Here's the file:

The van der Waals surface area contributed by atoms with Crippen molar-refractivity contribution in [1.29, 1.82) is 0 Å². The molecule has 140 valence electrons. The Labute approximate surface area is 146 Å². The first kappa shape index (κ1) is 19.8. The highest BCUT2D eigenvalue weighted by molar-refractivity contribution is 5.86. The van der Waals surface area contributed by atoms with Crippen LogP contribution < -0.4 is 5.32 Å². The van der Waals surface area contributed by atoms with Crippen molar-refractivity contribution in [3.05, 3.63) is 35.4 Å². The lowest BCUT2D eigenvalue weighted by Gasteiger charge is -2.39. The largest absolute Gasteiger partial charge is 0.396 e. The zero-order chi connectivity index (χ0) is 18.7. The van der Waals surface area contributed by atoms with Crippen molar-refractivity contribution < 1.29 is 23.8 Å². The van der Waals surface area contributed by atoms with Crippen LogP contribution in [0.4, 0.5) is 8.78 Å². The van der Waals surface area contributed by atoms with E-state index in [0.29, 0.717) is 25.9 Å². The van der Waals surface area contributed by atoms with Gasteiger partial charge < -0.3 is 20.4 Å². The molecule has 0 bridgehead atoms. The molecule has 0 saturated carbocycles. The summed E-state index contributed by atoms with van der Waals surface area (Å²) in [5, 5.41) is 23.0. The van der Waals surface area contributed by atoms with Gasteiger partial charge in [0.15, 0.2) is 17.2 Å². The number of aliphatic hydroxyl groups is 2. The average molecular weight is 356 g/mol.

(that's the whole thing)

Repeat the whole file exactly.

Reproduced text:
The van der Waals surface area contributed by atoms with Crippen molar-refractivity contribution in [1.29, 1.82) is 0 Å². The molecule has 140 valence electrons. The Labute approximate surface area is 146 Å². The first kappa shape index (κ1) is 19.8. The highest BCUT2D eigenvalue weighted by molar-refractivity contribution is 5.86. The van der Waals surface area contributed by atoms with Crippen LogP contribution < -0.4 is 5.32 Å². The van der Waals surface area contributed by atoms with Crippen molar-refractivity contribution in [3.05, 3.63) is 35.4 Å². The lowest BCUT2D eigenvalue weighted by Gasteiger charge is -2.39. The largest absolute Gasteiger partial charge is 0.396 e. The zero-order chi connectivity index (χ0) is 18.7. The van der Waals surface area contributed by atoms with Crippen molar-refractivity contribution < 1.29 is 23.8 Å². The van der Waals surface area contributed by atoms with Crippen LogP contribution in [0.4, 0.5) is 8.78 Å². The van der Waals surface area contributed by atoms with E-state index in [0.29, 0.717) is 25.9 Å². The van der Waals surface area contributed by atoms with Gasteiger partial charge < -0.3 is 20.4 Å². The molecule has 0 bridgehead atoms. The molecule has 0 saturated carbocycles. The summed E-state index contributed by atoms with van der Waals surface area (Å²) in [5, 5.41) is 23.0. The van der Waals surface area contributed by atoms with Gasteiger partial charge in [0.15, 0.2) is 17.2 Å². The number of aliphatic hydroxyl groups is 2. The average molecular weight is 356 g/mol.